Thanks to Amna Usman for the video

On Friday 16th March over 200 people gathered at the gates of Cuadrilla’s Preston New Road (PNR) frack site. The family friendly ‘Jig at the Rig’ event was organised by national environmental group Reclaim The Power (RTP), in support of the successful and ongoing campaign to resist hydraulic fracturing in Lancashire. PNR is a frontline community in the fight for climate justice between renewables vs fossil fuels. Here democratic process is empowered over central government dominance and people power grows on strength over corporate greed.

It’s been a relentless seven years of organising, marching, demos, speaking tours, petitions and lobbying by environmental organisations. And even Lancashire County Council voted against fracking in 2016. Cuadrilla appealed and were rejected. Yet, the decision was overturned by Communities Secretary Sajid Javid in Westminster. Eventually driving people to take direct action to delay work on the site itself.

Construction of the fracking site began in January 2017 and the ugly monstrosity that locals jokingly call ‘Rusty the Rig’, sitting in the farm field adjacent to the A583 is the direct result of shameful politics. Since then the #WeSaidNo campaign has taken the dispute to the road. For Lancashire campaigning groups, including the much loved Nanas, there have been daily protests and regular blockades of the fracking site entrance. As Tina Rothery (one of the Nanas) announced as part of ‘Jig at the Rig’ – only because of protests and gatherings against fracking, has the information been accessible and widely spread amongst the UK that fracking isn’t necessary for UK’s energy supply. People now know, they were being misled by the media and government. Recently headlines appeared stating that the UK actually doesn’t import as much Russian gas as people were lead to believe – the UK imports a mixture of international gas but Russian Gas being less than 1% a year.

The atmosphere at ‘Jig at the Rig’ was electric. People from around the UK united for climate and social justice, standing in solidarity with those on the Fylde dedicated to winning this key anti-fracking campaign. People came together in a defiant, mass action at the gate, celebrating togetherness, side-by-side in understanding and care for one another in our shared environment. Speeches and performances called upon a fighting spirit and a resistance that faces a crucial next few months. Using the strength of people power to make a stand, if only even for one day, it can make a difference. For every hour the fracking site is blocked, is another inconvenience to Cuadrilla. A delay on site increases financial costs as fracking machinery is often expensive and rented, on top of further protests make fracking a risky business to invest in.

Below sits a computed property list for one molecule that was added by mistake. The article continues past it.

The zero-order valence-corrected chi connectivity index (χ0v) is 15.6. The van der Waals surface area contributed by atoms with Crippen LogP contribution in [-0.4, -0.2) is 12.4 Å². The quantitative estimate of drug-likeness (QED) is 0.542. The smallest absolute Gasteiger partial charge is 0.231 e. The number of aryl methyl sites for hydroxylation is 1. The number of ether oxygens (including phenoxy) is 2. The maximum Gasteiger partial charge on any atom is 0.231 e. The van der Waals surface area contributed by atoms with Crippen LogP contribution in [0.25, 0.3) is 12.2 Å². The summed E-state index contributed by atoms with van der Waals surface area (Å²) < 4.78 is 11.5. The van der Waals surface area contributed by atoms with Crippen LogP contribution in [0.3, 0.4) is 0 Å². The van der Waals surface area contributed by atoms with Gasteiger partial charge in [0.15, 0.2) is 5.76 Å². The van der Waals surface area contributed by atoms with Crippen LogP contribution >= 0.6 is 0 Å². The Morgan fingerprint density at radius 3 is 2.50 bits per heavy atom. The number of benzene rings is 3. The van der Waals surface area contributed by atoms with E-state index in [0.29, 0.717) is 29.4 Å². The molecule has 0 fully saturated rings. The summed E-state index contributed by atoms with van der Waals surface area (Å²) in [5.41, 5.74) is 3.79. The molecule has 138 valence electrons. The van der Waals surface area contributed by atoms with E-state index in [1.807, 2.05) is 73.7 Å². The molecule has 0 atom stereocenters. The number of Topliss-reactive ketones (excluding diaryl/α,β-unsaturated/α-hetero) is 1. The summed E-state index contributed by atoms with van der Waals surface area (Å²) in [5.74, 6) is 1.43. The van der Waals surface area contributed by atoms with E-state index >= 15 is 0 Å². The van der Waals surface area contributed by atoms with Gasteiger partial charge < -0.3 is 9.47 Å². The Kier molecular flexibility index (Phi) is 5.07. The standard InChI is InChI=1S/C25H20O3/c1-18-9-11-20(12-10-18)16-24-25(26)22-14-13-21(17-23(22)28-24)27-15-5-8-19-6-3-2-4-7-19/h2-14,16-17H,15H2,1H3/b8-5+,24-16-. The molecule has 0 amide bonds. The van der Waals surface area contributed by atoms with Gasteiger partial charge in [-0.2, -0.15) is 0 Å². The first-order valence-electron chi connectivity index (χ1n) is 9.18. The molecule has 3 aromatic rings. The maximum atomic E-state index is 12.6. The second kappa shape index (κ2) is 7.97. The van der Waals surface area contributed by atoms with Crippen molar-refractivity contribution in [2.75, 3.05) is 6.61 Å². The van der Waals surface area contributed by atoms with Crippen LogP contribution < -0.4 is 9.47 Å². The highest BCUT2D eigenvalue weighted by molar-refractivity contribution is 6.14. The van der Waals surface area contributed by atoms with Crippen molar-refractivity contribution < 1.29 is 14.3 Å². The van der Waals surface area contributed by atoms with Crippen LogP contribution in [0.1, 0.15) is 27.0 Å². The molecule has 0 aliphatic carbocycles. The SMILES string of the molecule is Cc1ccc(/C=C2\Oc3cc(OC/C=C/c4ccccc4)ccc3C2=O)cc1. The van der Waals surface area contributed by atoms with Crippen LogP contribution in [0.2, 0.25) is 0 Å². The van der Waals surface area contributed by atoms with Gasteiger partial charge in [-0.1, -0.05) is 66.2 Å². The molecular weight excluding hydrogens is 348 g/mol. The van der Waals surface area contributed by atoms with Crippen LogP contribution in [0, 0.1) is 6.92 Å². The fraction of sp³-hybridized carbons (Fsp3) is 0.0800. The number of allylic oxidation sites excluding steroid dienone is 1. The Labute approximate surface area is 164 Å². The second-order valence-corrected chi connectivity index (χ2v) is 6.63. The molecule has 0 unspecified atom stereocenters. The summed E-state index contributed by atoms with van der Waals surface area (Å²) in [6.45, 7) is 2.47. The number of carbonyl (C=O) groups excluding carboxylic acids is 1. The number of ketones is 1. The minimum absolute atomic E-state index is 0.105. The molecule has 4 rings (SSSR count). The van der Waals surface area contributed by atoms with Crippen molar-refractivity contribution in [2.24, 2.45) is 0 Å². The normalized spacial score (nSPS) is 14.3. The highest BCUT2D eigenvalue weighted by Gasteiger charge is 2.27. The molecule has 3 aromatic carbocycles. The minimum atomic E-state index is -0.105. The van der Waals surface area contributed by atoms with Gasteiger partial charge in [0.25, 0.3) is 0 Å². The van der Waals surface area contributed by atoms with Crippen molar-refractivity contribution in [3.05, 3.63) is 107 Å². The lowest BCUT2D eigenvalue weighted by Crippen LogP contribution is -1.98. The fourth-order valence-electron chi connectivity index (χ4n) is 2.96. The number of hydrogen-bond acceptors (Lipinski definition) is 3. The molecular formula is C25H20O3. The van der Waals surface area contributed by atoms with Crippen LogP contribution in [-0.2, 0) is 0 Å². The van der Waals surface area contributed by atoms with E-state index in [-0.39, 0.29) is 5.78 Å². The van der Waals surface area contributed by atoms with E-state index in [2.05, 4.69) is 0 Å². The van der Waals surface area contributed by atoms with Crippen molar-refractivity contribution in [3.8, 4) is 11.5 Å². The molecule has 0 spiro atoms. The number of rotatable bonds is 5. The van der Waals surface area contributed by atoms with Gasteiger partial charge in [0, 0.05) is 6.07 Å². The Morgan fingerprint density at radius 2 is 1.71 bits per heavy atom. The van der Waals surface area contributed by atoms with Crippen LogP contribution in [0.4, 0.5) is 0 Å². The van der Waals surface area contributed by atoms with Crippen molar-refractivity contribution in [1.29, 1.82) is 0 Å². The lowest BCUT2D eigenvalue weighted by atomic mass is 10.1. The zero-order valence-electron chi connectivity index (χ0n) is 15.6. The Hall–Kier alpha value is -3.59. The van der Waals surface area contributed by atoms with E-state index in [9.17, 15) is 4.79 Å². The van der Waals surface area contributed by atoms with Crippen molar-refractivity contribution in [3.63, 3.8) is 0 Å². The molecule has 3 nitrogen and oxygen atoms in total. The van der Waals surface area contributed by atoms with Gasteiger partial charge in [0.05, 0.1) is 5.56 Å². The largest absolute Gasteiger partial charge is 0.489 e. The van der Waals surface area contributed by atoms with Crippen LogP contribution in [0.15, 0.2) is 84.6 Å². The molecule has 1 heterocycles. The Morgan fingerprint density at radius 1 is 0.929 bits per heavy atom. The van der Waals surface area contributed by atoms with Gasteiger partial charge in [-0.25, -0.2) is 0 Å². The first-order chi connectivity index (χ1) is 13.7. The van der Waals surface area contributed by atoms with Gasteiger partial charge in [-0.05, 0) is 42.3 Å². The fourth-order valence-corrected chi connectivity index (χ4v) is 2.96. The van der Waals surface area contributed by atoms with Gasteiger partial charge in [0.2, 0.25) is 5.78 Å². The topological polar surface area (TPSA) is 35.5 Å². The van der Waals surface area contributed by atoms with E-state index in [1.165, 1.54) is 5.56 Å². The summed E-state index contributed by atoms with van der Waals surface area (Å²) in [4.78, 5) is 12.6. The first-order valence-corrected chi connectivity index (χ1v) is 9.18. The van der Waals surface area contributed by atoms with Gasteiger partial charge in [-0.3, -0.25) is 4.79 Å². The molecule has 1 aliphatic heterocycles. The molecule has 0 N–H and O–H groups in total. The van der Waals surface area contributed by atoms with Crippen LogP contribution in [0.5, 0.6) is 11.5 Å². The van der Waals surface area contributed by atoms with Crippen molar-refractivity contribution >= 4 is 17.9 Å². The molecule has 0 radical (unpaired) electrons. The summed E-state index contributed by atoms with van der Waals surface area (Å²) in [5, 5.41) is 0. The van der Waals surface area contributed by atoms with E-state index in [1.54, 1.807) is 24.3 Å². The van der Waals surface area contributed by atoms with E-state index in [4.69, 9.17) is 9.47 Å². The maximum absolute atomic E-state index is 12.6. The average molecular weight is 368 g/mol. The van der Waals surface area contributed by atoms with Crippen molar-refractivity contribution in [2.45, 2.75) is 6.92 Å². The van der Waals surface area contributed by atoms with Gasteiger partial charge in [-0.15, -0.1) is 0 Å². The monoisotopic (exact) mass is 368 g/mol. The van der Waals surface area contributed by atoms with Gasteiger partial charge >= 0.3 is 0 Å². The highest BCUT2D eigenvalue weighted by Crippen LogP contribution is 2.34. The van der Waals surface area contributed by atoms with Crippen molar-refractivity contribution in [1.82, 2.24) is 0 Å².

Whilst PNR is the site most immediately threatened by this onshore extreme energy industry, companies are applying for licences in many regions threatening pristine countryside, making fracking a national issue. Attempts have been made to drill in or near National Parks and Areas of Outstanding Natural Beauty using legal loopholes and political pressure. Seven out of eight Local Councils have voted against fracking in 2018, including those in Derbyshire, Yorkshire, Cheshire and Lancashire. In the South ‘Leith Hill Protection Camp’ now backs up a campaign that has been running for over eight years. In Kirby Misperton North Yorkshire, campaigners breathed a huge sigh of relief when Third Energy made the decision to pack up and leave – they have said they will be back to frack, yet their accounts have been in arrears for years! Direct action over last winter forced delays to Third Energy’s construction progress and have now removed most of the equipment from the site, sending hope rippling across the country. Shutting down fracking at PNR will send out another powerful message that the fracking industry has no community consent and is not welcome in the UK.

Our government are negligent on many issues from tackling air pollution and the lack of action to introducing plastic recycling systems, fracking is another failure to address the world’s most pressing concerns. Scotland, Ireland, France, Bulgaria, The Netherlands and Denmark have successfully fought off fracking and enacted bans. It is imperative for future generations that extractive industries are scaled down, and certainly no new industries started, in order to protect biodiversity and humanity.

Don’t miss the action, making waves of change, uniting movements at the gates of Preston New Road!